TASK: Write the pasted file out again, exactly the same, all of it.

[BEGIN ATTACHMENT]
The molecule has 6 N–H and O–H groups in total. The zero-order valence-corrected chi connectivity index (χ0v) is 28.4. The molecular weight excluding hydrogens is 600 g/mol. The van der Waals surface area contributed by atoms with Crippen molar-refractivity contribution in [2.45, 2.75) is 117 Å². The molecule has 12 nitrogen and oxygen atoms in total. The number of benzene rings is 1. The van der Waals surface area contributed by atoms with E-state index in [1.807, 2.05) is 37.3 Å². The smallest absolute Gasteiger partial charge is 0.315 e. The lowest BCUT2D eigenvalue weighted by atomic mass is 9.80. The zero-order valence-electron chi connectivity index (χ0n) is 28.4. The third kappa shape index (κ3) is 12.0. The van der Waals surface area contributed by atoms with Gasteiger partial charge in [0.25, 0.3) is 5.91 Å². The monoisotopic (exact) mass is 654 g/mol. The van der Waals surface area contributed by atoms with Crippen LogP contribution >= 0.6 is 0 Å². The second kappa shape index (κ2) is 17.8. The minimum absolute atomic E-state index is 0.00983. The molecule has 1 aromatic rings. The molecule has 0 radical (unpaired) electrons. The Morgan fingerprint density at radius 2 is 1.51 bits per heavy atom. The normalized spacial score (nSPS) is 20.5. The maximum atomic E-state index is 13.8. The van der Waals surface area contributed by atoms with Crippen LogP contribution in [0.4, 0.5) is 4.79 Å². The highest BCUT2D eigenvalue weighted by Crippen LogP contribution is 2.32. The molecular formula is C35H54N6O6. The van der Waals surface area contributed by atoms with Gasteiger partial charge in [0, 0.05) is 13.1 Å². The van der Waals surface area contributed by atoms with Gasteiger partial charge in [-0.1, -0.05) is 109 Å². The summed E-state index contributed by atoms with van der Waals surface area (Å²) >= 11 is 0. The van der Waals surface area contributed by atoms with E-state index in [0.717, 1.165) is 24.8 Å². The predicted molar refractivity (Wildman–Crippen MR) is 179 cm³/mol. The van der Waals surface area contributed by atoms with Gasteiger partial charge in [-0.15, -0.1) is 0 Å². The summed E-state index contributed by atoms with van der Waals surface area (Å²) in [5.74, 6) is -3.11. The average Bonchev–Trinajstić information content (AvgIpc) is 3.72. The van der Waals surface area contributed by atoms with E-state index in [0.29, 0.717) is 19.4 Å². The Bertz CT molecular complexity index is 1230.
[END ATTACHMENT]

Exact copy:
The molecule has 6 N–H and O–H groups in total. The zero-order valence-corrected chi connectivity index (χ0v) is 28.4. The molecular weight excluding hydrogens is 600 g/mol. The van der Waals surface area contributed by atoms with Crippen molar-refractivity contribution in [2.45, 2.75) is 117 Å². The molecule has 12 nitrogen and oxygen atoms in total. The number of benzene rings is 1. The van der Waals surface area contributed by atoms with E-state index in [1.807, 2.05) is 37.3 Å². The smallest absolute Gasteiger partial charge is 0.315 e. The lowest BCUT2D eigenvalue weighted by atomic mass is 9.80. The zero-order valence-electron chi connectivity index (χ0n) is 28.4. The third kappa shape index (κ3) is 12.0. The van der Waals surface area contributed by atoms with Gasteiger partial charge in [0.25, 0.3) is 5.91 Å². The monoisotopic (exact) mass is 654 g/mol. The van der Waals surface area contributed by atoms with Crippen LogP contribution >= 0.6 is 0 Å². The second kappa shape index (κ2) is 17.8. The minimum absolute atomic E-state index is 0.00983. The molecule has 1 aromatic rings. The molecule has 0 radical (unpaired) electrons. The Morgan fingerprint density at radius 2 is 1.51 bits per heavy atom. The normalized spacial score (nSPS) is 20.5. The maximum atomic E-state index is 13.8. The van der Waals surface area contributed by atoms with Crippen LogP contribution in [0.4, 0.5) is 4.79 Å². The highest BCUT2D eigenvalue weighted by Crippen LogP contribution is 2.32. The molecular formula is C35H54N6O6. The van der Waals surface area contributed by atoms with Gasteiger partial charge in [0, 0.05) is 13.1 Å². The van der Waals surface area contributed by atoms with Gasteiger partial charge in [-0.1, -0.05) is 109 Å². The summed E-state index contributed by atoms with van der Waals surface area (Å²) >= 11 is 0. The van der Waals surface area contributed by atoms with E-state index in [0.717, 1.165) is 24.8 Å². The predicted molar refractivity (Wildman–Crippen MR) is 179 cm³/mol. The van der Waals surface area contributed by atoms with Gasteiger partial charge in [-0.15, -0.1) is 0 Å². The summed E-state index contributed by atoms with van der Waals surface area (Å²) in [5.74, 6) is -3.11. The average Bonchev–Trinajstić information content (AvgIpc) is 3.72. The van der Waals surface area contributed by atoms with E-state index in [0.29, 0.717) is 19.4 Å². The Bertz CT molecular complexity index is 1230.